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Archived: St Lukes Care Outstanding

This service was previously registered at a different address - see old profile


Inspection carried out on 25 September 2017

During a routine inspection

The inspection took place over three days on the 25 and 27 September and the 3 October 2017. The inspection was announced. The provider was given 48 hours’ notice because the location provides a domiciliary care service and we needed to be sure that someone would be present in the office. One adult social care inspector undertook the inspection.

St Luke’s Care first registered with The Care Quality Commission on the 5 September 2015. The service was last inspected on 16 July 2014 and was rated as Good overall. On the 1 July 2016 the service moved to a new location and this is the first inspection since the provider registered at the new address.

St Luke’s Care is a domiciliary care service, which provides care and support to adults of all ages in their own homes. The service provides short and long term support with people’s personal care needs in Plymouth and South West Devon. As well as support with personal care the service also supports people with other daily living tasks and activities. At the time of the inspection 19 people were receiving support with personal care needs.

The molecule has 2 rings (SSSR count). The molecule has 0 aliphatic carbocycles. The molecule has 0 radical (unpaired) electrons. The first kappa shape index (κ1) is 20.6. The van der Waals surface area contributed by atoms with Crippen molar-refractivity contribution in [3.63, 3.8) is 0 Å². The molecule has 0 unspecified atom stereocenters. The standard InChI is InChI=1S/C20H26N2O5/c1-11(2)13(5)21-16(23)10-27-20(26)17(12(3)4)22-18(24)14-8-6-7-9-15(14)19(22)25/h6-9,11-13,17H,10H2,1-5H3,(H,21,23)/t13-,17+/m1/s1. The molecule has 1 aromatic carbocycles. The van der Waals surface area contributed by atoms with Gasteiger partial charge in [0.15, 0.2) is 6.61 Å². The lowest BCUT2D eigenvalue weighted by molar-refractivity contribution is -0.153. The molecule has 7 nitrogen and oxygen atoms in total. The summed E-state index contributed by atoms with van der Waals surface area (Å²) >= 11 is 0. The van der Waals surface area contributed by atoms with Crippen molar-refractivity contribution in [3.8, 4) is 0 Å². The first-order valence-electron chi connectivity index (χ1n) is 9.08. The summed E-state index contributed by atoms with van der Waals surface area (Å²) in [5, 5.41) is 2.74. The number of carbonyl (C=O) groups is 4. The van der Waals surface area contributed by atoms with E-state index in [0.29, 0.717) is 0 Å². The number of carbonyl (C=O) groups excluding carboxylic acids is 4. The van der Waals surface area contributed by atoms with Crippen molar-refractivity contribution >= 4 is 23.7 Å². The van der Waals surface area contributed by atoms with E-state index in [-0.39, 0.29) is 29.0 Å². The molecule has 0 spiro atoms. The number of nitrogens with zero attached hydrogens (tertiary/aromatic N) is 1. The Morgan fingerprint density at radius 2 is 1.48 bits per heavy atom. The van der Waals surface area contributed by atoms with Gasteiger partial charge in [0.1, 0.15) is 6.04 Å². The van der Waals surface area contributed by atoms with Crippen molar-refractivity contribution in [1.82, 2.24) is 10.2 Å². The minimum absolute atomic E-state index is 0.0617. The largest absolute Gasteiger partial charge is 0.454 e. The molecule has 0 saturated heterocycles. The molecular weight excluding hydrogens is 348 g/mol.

A registered manager was employed to manage the service. A registered manager is a person who has registered with the Care Quality Commission to manage the service. Like registered providers, they are ‘registered persons’. Registered persons have legal responsibility for meeting the requirements in the Health and Social Care Act 2008 and associated Regulations about how the service is run.

People and relatives without exception spoke very highly of the service they received from St Luke’s Care. They described the staff as extremely caring and said they were always willing to go the extra mile to help ensure they were comfortable and safe. A relative we met said, “I didn’t know what proper care was like until we started using St Luke’s Care”

Relatives of people who used the service described how staff had formed strong bonds with their loved ones, which had enabled the staff to gain a deep understanding of their needs. This had helped them trust staff to provide care. One relative said, “I haven’t been able to go out, not even to the shop, now I can trust [….] is safe. I can have a little break, cut the grass, pop and get the paper” Another relative said, “ [….] has been in hospital and has been very clear that whatever I do I must have St Luke’s Care supporting them when they come home. They don’t want anyone else”. One person told us, “It’s the little things that make all the difference, they pick up fish and chips for me once a week and make sure I have fresh bread”.